The Video Editing Challenge – Part III: Blender
Blender is best known for being a feature-rich, 3D editing and rendering application and a huge open source success story. What is less known is that Blender does regular video-editing too, and that the tools it provides are first class and corporate grade. For the final part of our trilogy, we tackle the video-editing challenge using Blender’s tool box.
This is a loooong post, so you might find skipping to the bits you’re interested in more useful than slogging through he whole thing. Here’s an index you can use to do just that:
To try and prove my point that GNU/Linux users and the Free Software community already have the tools that professional videographers need for their everyday work, I posed myself the following challenge: using three widely available FLOSS apps, namely Kdenlive, Natron, and Blender, I would create on each a 20-second, one-shot video, showing a static or animated background with three “windows”, each of which would play a different movie, something like what you can see below:
Previously, on OCSMag…
Get the Clips!
If you want to follow along, you can grab the clips, background image and masks from the OCSMag Google Drive . Although you can download Big Buck Bunny, Sintel, and Tears of Steel from the Blender Foundation’s sites, we have cut out 20 seconds clips from each especially chosen to fit the tasks below.
Big Buck Bunny, Sintel, and Tears of Steel, all their assets (music, artwork, models, and so on), and derivative works used in this tutorial are distributed under the Creative Commons Attribution 3.0 license. Refer to each films site for detailed attributions.
In the first article of this series, I used Kdenlive. Although it worked, since I published my solution, many readers have pointed out ways to complete the challenge better.
Next I rashly strode into a whole new and unfamiliar territory with Natron. Natron is not exactly a “movie editor”. It is more of a “movie clip editor” and uses nodes to pile effects and modifiers on to the clips. By combining different nodes, changing their order and parameters, and using their outputs to affect other nodes, the possibilities are nearly endless.
For the final chapter I made myself learn enough Blender to at least solve the challenge. It was only fair, since the clips I was using were actual Blender Foundation movies — plus I had read that Blender included some dope video-editing tools.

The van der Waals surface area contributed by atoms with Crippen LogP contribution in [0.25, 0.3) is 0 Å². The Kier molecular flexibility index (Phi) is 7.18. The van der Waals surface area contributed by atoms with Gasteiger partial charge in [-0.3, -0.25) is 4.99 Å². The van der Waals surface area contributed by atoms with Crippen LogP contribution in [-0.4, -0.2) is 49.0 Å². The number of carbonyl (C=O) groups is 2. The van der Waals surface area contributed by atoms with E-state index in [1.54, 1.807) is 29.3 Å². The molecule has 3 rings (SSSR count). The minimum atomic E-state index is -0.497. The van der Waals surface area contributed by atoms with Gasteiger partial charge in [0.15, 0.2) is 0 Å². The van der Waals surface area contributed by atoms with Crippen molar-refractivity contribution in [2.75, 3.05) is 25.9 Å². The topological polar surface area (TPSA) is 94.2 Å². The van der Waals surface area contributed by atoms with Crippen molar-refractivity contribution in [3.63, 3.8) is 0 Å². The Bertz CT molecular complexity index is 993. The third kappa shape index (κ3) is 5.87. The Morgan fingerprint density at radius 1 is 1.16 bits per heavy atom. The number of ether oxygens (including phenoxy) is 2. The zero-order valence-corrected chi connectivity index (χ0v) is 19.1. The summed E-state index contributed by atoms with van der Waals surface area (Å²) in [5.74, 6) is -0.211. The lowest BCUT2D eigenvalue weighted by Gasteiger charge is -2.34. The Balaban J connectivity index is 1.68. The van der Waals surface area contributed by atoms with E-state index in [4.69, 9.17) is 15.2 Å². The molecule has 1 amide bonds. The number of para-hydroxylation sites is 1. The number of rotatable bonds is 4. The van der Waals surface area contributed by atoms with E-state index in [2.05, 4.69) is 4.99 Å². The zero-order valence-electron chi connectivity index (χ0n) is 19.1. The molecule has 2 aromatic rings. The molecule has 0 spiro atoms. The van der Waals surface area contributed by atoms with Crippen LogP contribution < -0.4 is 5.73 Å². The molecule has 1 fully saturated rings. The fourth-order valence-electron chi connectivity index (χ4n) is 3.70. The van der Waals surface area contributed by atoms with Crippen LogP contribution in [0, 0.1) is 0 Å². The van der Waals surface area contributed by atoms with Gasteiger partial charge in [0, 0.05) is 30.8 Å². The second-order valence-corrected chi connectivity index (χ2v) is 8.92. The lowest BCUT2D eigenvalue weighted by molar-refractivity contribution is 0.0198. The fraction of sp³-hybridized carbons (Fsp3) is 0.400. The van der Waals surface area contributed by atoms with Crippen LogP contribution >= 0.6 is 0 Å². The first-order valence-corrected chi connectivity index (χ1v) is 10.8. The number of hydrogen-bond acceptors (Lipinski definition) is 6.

Solving the Challenge
And it does. Blender has turned into a sort of a Creative Suite in its own right, with common interface for most features, each tool allowing you to pipe its output to the next in your pipeline… most of the time.
You can, for example, create a scene in the 3D tool, process it through the Compositor, and then pass it on to the Clip Editor. Or, if you need to attach trackers, you can go the other way around.
You would then render the result and, finally, use the VSE (Video Sequence Editor — Blender’s non-linear video editor) to put the whole movie together.
Despite Blender being a powerhouse of video editing goodness you only need one little component to complete the challenge, and that’s the…
In and Out
Nodes in Blender’s node editor always have their inputs on the left, and their outputs on the right. If a node has no nodules on the left, it means it cannot take an input from anywhere else, and if it has no nodules on the right, it can’t output to other nodes.
If you have read the prior article on Natron (if you haven’t, you may want to do that now — it’ll help, I promise), the Compositor, Blender’s node-based clip editor, will immediately be familiar.
To get to the Node Editor from the default 3D screen, i.e. from here…
… you pick the (Node Editor) icon from the menu located on the left of the toolbar at the bottom of the 3D pane. The node editor should be empty at this stage. Click on the icon to start the Compositing node editor, and then tick the Use Nodes checkbox to activate it. You can find both tho icon and the checkbox in the toolbar at the bottom of the node editor pane.
As with Natron, at the very least you’re going to need an input and an output node, and Blender automatically supplies you with a Render Layers node that represents the 3D scene, and a Composite to output the render to Blender’s Image Viewer or, if you prefer, a file. As we’re not going to work with a 3D scene, we can get rid of the former. Click on it and its border will light up in orange. Press
[Del] and it’ll go away. You can keep the Composite node.
[Shift] + [A] (Blender’s default keyboard shortcut for adding stuff to a workspace) to open a menu with all the available nodes and select Input > Image. Also add a Viewer node (